How Fiber Helps You Lose Weight
Suzie Cooney, CPT
(Papaya, kale, brown rice and Swiss chard and apple)
We are fortunate to enjoy the plentiful great fruits and vegetables Maui offers. I often tell my clients to lose weight eat as much fiber as you can safely digest. Or when filling your plate, imagine your plate like a clock. From 12pm to 6pm, is a field of greens and other delicious vegetables.
Fiber is a virtually indigestible substance that is found mainly in the outer layers of plants. Fiber is a special type of carbohydrate that passes through the human digestive system virtually unchanged, without being broken down into nutrients.
Fiber is the part of plant-based foods that our bodies can’t easily digest. It passes through our digestive tract without providing nutrition or calories, and yet it is healthy and acts as a good scrubber.
Fiber helps to keep us regular ward off certain diseases and can also reduce our risk to colon cancer. Fiber also helps cholesterol to exit the body therefore reducing the risk of heart disease.
Fiber makes us feel full sooner and stays in our stomach longer than other substances we eat, slowing down our rate of digestion and keeping us feeling full longer. Due to its greater fiber content, a single serving of whole grain bread can be more filling than two servings of white bread.
Fiber also moves fat through our digestive system faster so that less of it is absorbed.
Some good examples of fiber-rich foods include:
• Legumes (lentils, dry beans and peas)
• Other vegetables
• Brown rice
• Whole grains (wheat, oats, barley)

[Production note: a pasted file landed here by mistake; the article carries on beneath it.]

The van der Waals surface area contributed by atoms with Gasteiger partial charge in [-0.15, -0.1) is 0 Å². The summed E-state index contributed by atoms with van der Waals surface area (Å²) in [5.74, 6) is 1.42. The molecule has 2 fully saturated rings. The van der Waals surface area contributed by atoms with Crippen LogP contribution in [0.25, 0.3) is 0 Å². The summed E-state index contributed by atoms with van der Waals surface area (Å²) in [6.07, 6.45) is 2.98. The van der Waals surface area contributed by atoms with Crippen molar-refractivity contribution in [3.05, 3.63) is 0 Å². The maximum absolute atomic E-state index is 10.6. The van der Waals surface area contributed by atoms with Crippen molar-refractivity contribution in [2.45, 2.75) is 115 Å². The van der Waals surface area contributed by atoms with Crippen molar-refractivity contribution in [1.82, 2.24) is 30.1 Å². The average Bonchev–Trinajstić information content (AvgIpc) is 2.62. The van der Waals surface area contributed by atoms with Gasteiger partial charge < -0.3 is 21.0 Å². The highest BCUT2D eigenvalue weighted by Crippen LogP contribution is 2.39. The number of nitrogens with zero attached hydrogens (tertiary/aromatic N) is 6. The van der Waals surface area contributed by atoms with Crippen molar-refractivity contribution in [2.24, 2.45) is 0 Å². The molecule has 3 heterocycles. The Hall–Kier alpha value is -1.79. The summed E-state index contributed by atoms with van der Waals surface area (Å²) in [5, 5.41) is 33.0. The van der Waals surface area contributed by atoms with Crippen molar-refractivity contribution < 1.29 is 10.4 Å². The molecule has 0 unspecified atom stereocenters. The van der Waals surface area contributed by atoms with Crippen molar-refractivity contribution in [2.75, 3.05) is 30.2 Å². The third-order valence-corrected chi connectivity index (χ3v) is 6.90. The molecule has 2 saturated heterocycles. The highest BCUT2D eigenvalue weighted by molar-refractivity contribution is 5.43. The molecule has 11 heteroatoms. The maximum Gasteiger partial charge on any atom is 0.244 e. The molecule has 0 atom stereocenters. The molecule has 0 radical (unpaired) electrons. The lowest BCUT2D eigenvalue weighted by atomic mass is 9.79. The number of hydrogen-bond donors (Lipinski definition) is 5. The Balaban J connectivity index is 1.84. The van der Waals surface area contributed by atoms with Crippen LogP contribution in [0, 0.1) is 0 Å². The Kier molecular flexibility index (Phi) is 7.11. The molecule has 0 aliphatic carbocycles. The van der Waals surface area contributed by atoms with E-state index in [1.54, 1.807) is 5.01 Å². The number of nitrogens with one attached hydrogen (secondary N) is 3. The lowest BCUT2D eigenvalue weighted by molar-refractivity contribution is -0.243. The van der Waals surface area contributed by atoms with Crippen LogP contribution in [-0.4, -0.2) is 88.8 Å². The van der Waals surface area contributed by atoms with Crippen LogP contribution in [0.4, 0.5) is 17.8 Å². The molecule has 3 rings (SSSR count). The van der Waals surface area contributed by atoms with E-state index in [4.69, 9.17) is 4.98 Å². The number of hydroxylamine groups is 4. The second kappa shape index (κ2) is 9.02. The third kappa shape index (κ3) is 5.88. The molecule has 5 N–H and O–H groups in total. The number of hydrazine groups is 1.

Products labeled “whole grain” are made with the complete grain kernel, whether the grain remains intact as in oatmeal or it is ground to make bread, pasta or cereal. Watch out for labels that read, “100% wheat” or “multi-grain” or coloring added. Most wheat bread is almost identical to white bread except that caramel coloring has been added to make it look more natural.
Refined grains like white rice and those used to make white bread and sugary breakfast cereals have lost most of their fiber and nutrients. They turn into blood sugar (glucose) so fast and may cause a spike in your insulin level. This signals our body that plenty of energy is readily available and that it should stop burning fat and start storing it.
We know that an insulin spike is followed by a drop in insulin level that leaves us feeling tired and hungry and wanting to eat more. The unfortunate result of this event is that it makes us want to eat something else with high sugar content. Fiber helps keep our blood sugar at a more consistent level.
Adding more fiber to your diet will likely help you lose weight and improve your health. Start adding more slowly to see how you tolerate it.
Of course, regular exercise and plenty of fluids will also assist you in your weight loss efforts.
To help me stay in shape and eat healthy I make sure I get enough veggies and fruits, so I have them delivered each week to my home. I love the service Kula Fields offers and that I know I’m getting what my body needs. Now I have no excuses to eat well! I make delicious smoothies with young coconut milk and Sambazon Acai Antioxidant Superfood Organic Puree and all the fruits I can find.
Remember, take it slow on introducing more fiber. I promise you will see a great change in your body and feel great too.
Aloha and in good health,
Suzie Cooney, CPT of Suzie Trains Maui